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A fork is similar to an on transition in that it takes an Event and transitions the FSM to a new State.
The difference is that a fork transitions the FSM into a concurrent region (costate). The targets of onFork are the new states the FSM will be in once the transition completes.
All the targets of a fork must enter states within the same concurrent region.
A fork is normally paired with a join. The fork causes the FSM to enter a concurrent region, the join exits the concurrent region returning the FSM to a single state.
return StateMachine.create((g) => g
..state<CheckingAir>((b) => b
..onFork<OnCheckAir>((b) => b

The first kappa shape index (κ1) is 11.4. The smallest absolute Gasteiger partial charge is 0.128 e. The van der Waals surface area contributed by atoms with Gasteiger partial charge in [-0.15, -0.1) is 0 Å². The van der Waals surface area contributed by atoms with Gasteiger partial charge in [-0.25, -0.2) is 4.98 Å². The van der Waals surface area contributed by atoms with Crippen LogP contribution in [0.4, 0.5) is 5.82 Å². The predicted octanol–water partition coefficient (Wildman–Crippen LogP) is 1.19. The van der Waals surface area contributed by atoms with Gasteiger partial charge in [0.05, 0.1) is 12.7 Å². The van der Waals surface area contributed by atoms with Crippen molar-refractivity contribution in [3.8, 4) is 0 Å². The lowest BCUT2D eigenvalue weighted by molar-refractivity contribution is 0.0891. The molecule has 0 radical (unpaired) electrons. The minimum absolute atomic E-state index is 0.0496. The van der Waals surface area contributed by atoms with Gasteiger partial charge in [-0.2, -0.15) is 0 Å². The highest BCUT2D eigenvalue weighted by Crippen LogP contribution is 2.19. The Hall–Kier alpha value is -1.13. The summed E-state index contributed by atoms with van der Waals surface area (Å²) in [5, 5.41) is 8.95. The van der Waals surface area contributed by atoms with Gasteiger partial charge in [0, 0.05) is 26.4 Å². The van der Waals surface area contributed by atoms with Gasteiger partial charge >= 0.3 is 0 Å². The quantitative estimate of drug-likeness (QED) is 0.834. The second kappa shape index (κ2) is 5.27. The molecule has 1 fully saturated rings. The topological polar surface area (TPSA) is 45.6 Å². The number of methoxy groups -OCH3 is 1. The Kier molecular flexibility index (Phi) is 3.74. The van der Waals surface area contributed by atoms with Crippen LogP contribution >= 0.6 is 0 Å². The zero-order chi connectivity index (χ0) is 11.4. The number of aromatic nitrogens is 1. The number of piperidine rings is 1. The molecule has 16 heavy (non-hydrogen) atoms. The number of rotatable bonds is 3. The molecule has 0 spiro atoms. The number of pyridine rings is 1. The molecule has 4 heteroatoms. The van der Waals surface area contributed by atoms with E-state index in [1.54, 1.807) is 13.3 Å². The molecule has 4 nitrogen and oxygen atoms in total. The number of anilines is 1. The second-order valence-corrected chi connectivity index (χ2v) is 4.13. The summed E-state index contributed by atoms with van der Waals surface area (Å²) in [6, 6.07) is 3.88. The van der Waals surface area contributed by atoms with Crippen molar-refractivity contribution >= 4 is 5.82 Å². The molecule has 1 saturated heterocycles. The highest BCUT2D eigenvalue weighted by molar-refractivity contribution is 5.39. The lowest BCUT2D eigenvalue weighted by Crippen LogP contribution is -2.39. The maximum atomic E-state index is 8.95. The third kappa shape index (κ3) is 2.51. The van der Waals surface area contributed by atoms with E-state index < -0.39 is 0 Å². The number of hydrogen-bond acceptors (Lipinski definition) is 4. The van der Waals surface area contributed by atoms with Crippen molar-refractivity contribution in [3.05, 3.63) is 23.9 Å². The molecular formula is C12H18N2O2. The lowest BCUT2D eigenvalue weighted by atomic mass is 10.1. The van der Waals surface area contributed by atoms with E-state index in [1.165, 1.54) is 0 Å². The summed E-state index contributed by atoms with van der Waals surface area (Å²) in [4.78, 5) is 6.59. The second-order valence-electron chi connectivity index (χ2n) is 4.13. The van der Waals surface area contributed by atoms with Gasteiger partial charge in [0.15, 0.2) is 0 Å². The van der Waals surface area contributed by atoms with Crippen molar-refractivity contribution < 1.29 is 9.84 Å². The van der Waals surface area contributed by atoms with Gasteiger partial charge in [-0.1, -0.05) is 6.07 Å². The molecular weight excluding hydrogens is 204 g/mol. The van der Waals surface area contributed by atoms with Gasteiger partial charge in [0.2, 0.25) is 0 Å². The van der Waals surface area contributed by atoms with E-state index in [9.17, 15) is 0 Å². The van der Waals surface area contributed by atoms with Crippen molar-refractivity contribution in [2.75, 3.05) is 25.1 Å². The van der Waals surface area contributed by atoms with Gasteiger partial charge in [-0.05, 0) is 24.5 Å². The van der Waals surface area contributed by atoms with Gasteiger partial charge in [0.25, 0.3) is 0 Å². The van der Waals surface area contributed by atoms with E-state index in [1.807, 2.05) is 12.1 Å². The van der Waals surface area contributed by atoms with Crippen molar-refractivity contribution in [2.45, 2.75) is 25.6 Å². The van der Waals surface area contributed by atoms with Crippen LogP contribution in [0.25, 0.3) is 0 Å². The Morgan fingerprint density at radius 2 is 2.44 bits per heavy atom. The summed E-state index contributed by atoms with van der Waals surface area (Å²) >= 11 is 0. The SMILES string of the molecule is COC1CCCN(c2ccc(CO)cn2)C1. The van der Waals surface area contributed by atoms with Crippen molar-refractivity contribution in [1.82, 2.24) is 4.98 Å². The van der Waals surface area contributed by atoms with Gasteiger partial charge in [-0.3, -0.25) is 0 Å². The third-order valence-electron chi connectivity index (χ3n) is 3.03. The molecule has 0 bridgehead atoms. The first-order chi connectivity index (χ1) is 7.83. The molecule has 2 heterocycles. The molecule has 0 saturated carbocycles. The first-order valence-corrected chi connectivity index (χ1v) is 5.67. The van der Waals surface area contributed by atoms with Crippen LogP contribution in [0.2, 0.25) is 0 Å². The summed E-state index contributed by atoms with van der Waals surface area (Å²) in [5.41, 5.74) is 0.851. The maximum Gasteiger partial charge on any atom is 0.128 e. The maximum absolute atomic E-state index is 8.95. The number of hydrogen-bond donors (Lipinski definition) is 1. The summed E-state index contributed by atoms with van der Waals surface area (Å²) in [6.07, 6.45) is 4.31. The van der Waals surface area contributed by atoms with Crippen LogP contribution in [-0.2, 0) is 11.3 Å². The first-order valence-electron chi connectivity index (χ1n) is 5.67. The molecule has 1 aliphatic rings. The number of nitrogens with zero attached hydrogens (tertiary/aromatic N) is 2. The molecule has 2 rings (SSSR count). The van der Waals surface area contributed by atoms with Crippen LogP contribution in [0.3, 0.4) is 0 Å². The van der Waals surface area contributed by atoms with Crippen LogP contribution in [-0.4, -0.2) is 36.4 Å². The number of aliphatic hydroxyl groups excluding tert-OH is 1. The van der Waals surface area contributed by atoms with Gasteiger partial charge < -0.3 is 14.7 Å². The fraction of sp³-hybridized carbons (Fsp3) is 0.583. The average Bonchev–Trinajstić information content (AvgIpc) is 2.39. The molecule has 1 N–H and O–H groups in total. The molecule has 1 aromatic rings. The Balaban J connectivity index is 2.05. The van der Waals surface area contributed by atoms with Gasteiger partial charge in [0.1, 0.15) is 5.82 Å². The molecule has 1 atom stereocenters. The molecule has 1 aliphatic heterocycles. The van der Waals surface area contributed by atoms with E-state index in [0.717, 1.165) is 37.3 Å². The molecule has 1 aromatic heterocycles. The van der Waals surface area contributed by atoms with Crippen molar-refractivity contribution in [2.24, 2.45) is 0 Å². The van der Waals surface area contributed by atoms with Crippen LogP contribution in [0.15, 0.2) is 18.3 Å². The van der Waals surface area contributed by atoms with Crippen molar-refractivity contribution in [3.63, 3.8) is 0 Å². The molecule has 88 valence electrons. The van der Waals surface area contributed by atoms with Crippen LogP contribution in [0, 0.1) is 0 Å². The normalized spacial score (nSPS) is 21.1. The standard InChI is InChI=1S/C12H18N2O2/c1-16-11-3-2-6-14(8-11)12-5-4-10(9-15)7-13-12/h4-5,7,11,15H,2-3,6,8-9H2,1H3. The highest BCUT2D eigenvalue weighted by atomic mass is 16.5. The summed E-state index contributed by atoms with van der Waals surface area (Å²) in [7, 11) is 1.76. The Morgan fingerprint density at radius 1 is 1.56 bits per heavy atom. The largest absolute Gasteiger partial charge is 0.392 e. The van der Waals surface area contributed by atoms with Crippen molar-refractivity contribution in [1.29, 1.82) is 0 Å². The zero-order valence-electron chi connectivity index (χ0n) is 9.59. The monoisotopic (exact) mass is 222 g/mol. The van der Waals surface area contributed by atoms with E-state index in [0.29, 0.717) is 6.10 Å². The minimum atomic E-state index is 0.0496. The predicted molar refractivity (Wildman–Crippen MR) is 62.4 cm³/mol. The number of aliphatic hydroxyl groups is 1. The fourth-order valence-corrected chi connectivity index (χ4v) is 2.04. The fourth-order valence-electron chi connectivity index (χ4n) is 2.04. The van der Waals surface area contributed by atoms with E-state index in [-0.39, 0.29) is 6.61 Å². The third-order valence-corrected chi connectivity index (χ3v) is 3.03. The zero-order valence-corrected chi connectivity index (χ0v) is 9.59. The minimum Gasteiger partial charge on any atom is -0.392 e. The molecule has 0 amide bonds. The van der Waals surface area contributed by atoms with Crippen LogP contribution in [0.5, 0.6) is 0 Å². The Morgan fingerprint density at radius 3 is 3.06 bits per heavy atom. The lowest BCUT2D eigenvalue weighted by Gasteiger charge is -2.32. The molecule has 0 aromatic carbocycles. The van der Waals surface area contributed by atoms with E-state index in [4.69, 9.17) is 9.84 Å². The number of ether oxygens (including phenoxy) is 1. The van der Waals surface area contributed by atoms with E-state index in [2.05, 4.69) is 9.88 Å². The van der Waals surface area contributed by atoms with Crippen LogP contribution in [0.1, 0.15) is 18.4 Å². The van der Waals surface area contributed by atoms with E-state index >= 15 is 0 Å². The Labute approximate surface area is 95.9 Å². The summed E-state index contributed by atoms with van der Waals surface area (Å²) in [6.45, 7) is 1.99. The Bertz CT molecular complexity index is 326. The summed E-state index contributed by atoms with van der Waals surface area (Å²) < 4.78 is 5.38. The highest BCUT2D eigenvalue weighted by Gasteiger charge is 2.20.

..target<HandleLamp>(), condition: (s, e) => e.quality < 10)
..state<CleaningAir>((b) => b
..costate<HandleEquipment>((b) => b
..onJoin<WaitForGoodAir>((b) => b
..state<HandleFan>((b) {})
..state<HandleLamp>((b) {}))
..state<WaitForGoodAir>((b) {}))));
All of the target states MUST be the descendant of a single costate.
In the UML2 nomenclature a 'Fork' is a pseudo state. Which is a state that the FSM never actually stays in but rather instantaneously transitions through.
Even thought Fork is a pseudo state, FSM2 has model it as a transition as it fits more neatly into the builder pattern that we have used.
The onFork method takes an Event which is the event that triggers the fork.
..state<CheckingAir>((b) => b
..onFork<OnCheckAir>((b) => b
In the above example, if the FSM is in the 'CheckingAir' state and an 'OnCheckAir' event occurs then the FSM enters the 'HandleFan' AND the 'HandleLamp' states which are both children of the 'HandleEquipment' concurrent region.